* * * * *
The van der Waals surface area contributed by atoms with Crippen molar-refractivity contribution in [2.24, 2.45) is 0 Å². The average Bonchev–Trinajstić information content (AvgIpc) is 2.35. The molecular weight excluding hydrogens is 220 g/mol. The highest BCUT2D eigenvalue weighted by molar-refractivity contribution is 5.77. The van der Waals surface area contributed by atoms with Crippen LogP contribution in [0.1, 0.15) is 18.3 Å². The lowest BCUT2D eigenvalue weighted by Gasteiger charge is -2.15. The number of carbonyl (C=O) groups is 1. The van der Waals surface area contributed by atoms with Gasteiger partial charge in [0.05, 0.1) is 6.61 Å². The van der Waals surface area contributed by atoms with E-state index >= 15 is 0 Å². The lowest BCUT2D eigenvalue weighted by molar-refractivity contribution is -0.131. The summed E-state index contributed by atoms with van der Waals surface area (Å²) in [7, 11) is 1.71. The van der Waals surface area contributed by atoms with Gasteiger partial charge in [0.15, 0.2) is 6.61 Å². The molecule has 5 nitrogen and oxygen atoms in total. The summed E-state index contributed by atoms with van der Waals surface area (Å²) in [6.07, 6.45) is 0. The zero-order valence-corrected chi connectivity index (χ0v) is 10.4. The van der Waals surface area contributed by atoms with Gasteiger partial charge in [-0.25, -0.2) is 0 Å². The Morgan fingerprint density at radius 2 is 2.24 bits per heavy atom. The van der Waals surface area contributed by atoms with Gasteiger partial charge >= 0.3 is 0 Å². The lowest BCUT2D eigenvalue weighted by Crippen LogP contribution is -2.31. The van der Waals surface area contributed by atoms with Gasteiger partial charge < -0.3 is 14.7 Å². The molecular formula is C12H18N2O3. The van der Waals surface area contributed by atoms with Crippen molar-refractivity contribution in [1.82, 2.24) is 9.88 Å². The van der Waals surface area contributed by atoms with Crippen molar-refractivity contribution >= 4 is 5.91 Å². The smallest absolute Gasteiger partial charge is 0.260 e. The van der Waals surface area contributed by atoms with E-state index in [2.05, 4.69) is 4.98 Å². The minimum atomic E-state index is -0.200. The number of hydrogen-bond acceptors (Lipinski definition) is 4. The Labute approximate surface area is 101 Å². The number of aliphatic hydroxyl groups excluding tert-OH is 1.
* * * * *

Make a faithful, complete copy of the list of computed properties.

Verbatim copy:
The van der Waals surface area contributed by atoms with Crippen molar-refractivity contribution in [2.24, 2.45) is 0 Å². The average Bonchev–Trinajstić information content (AvgIpc) is 2.35. The molecular weight excluding hydrogens is 220 g/mol. The highest BCUT2D eigenvalue weighted by molar-refractivity contribution is 5.77. The van der Waals surface area contributed by atoms with Crippen LogP contribution in [0.1, 0.15) is 18.3 Å². The lowest BCUT2D eigenvalue weighted by Gasteiger charge is -2.15. The number of carbonyl (C=O) groups is 1. The van der Waals surface area contributed by atoms with Gasteiger partial charge in [0.05, 0.1) is 6.61 Å². The van der Waals surface area contributed by atoms with E-state index >= 15 is 0 Å². The lowest BCUT2D eigenvalue weighted by molar-refractivity contribution is -0.131. The summed E-state index contributed by atoms with van der Waals surface area (Å²) in [7, 11) is 1.71. The van der Waals surface area contributed by atoms with Gasteiger partial charge in [0.15, 0.2) is 6.61 Å². The molecule has 5 nitrogen and oxygen atoms in total. The summed E-state index contributed by atoms with van der Waals surface area (Å²) in [6.07, 6.45) is 0. The zero-order valence-corrected chi connectivity index (χ0v) is 10.4. The van der Waals surface area contributed by atoms with Gasteiger partial charge in [-0.25, -0.2) is 0 Å². The Morgan fingerprint density at radius 2 is 2.24 bits per heavy atom. The van der Waals surface area contributed by atoms with Gasteiger partial charge >= 0.3 is 0 Å². The lowest BCUT2D eigenvalue weighted by Crippen LogP contribution is -2.31. The van der Waals surface area contributed by atoms with Gasteiger partial charge < -0.3 is 14.7 Å². The molecular formula is C12H18N2O3. The van der Waals surface area contributed by atoms with Crippen molar-refractivity contribution in [1.82, 2.24) is 9.88 Å². The van der Waals surface area contributed by atoms with Crippen molar-refractivity contribution >= 4 is 5.91 Å². The smallest absolute Gasteiger partial charge is 0.260 e. The van der Waals surface area contributed by atoms with E-state index in [2.05, 4.69) is 4.98 Å². The minimum atomic E-state index is -0.200. The number of hydrogen-bond acceptors (Lipinski definition) is 4. The Labute approximate surface area is 101 Å². The number of aliphatic hydroxyl groups excluding tert-OH is 1.